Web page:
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a tremor that often precedes a major earthquake
A tremor (or one of a series of tremors) occurring after the main shock of an earthquake
A fairly small earthquake.
seismic waves that travel along the Earth's surface
The study of earthquakes
an instrument that records vibrations in the ground and determines the location and strength of an earthquake
A record of seismic waves usually a diagram on paper.
Also called P-waves. Fastest moving seismic waves. P-waves push and pull objects in the same direction that the wave is traveling (think of the slinky).
Also called S-waves. Second-fastest moving seismic waves. S-waves shake objects at right angles to the directions that the wave is traveling (think of the rope).
A measure of the degree of shaking at a given location (based on the amount of damage).
A more scientific measure based on calculations provided by the seismograms.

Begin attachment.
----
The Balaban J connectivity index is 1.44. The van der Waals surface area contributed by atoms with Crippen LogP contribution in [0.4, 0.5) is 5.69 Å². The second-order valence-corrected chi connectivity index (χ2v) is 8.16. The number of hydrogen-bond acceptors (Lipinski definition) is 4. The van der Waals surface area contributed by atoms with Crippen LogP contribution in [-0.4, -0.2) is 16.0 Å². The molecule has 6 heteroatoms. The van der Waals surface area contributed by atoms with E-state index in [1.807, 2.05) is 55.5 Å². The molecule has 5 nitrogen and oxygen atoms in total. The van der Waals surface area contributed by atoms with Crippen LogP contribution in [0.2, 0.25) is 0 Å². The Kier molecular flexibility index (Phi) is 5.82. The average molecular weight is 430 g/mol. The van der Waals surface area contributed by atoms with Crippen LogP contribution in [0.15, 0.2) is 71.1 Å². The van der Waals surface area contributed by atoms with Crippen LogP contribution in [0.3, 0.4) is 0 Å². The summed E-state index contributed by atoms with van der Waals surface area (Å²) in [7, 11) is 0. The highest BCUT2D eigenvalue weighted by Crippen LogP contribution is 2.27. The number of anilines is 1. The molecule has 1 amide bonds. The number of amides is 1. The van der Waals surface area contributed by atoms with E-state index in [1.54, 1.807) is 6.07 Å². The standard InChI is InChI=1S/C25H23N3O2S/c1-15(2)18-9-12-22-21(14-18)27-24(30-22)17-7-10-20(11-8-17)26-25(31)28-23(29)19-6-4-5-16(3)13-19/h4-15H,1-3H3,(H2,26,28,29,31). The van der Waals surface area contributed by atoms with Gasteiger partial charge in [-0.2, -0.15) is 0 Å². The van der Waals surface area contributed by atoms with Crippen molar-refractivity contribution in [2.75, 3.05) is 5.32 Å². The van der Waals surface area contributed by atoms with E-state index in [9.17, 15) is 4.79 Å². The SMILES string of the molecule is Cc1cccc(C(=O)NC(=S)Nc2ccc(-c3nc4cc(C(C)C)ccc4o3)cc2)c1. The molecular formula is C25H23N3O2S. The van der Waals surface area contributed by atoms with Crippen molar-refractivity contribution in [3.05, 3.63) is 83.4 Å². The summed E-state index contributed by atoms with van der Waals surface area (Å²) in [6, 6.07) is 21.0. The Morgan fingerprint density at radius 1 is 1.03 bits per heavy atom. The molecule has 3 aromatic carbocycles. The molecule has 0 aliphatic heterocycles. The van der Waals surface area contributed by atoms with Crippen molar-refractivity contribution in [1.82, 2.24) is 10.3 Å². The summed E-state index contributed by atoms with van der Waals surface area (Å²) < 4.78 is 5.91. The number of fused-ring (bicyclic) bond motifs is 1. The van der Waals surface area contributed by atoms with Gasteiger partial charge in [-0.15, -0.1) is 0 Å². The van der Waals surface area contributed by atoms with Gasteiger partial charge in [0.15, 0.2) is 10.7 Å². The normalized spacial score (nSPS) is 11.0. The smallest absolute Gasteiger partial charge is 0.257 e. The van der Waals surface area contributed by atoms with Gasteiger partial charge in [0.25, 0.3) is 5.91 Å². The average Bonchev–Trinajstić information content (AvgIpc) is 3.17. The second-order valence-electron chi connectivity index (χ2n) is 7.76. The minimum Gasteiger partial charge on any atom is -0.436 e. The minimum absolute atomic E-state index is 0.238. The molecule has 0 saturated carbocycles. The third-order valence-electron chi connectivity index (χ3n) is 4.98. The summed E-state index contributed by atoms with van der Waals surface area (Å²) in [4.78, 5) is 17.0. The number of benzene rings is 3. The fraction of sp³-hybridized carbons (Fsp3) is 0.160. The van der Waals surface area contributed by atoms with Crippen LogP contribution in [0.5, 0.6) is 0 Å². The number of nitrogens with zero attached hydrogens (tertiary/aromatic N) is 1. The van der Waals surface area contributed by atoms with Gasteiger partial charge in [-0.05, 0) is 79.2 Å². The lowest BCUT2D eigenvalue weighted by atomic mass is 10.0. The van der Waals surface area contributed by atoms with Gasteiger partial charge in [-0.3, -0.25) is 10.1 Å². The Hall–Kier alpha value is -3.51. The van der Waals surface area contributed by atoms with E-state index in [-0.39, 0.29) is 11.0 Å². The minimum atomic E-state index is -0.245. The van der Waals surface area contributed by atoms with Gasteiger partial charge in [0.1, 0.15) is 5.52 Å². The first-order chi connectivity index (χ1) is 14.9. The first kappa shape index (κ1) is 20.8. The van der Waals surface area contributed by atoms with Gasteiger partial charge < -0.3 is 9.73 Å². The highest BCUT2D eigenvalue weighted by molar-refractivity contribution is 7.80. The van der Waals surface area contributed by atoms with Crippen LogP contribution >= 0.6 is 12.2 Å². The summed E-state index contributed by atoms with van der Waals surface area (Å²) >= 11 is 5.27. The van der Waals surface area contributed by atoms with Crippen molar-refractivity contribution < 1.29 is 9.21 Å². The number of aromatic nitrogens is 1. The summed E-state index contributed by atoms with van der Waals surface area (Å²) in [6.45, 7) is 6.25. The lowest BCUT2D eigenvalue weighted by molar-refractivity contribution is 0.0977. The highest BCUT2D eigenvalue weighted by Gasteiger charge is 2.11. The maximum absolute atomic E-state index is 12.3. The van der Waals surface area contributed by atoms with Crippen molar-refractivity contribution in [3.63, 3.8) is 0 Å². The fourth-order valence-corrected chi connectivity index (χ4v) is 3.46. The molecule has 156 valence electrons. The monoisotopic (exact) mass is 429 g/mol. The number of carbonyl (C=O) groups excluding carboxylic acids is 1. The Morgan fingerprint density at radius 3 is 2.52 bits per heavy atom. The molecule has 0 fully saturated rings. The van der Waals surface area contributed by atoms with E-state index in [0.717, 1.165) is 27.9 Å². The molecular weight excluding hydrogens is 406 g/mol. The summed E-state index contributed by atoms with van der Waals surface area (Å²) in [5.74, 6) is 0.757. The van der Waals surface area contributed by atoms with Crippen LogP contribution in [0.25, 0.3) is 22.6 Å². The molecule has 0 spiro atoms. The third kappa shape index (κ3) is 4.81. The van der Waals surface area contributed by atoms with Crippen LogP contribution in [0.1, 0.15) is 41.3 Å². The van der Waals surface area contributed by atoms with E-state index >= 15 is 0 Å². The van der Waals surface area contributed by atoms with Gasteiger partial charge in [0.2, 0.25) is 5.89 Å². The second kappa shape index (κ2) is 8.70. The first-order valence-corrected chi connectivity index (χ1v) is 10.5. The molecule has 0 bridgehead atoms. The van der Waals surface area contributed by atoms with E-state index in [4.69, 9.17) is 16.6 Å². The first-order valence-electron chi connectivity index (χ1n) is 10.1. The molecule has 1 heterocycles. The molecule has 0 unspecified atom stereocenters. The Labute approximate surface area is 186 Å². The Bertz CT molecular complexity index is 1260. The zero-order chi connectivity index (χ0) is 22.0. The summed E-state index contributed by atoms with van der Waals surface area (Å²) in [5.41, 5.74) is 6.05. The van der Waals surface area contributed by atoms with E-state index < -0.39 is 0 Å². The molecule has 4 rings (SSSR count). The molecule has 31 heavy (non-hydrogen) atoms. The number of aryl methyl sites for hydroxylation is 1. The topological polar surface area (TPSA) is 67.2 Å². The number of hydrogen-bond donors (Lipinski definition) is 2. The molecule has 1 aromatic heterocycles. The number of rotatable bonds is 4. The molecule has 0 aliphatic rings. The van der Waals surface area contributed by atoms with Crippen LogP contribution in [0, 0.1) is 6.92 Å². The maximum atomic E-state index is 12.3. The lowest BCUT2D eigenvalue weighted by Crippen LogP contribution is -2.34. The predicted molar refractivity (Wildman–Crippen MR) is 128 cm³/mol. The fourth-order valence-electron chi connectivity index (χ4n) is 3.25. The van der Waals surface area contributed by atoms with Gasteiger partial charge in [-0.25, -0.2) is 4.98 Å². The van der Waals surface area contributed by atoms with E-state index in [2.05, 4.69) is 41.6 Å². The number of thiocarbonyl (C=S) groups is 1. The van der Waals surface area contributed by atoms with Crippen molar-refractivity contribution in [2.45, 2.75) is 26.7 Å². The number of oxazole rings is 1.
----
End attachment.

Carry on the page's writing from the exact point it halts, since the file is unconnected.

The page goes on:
The first magnitude based scale, this scale is the most often used in the United States. It is based on the seismograph.
Point at the depth where the rocks ruptured to produce earthquakes; place where quake waves originate.
Point on Earth's surface directly above the focus
A giant ocean wave that forms after a volcanic eruption, submarine earthquake, or landslide.
A break in Earth's crust where slabs of rock slip past each other
A fault that's been active in the past 10,000 years.
Large pieces of the Earth's crust that move due to convection currents.
The most common fault that results in an Earthquake. The San Andres fault is the typical example in North America.
Remains of something destroyed or broken down.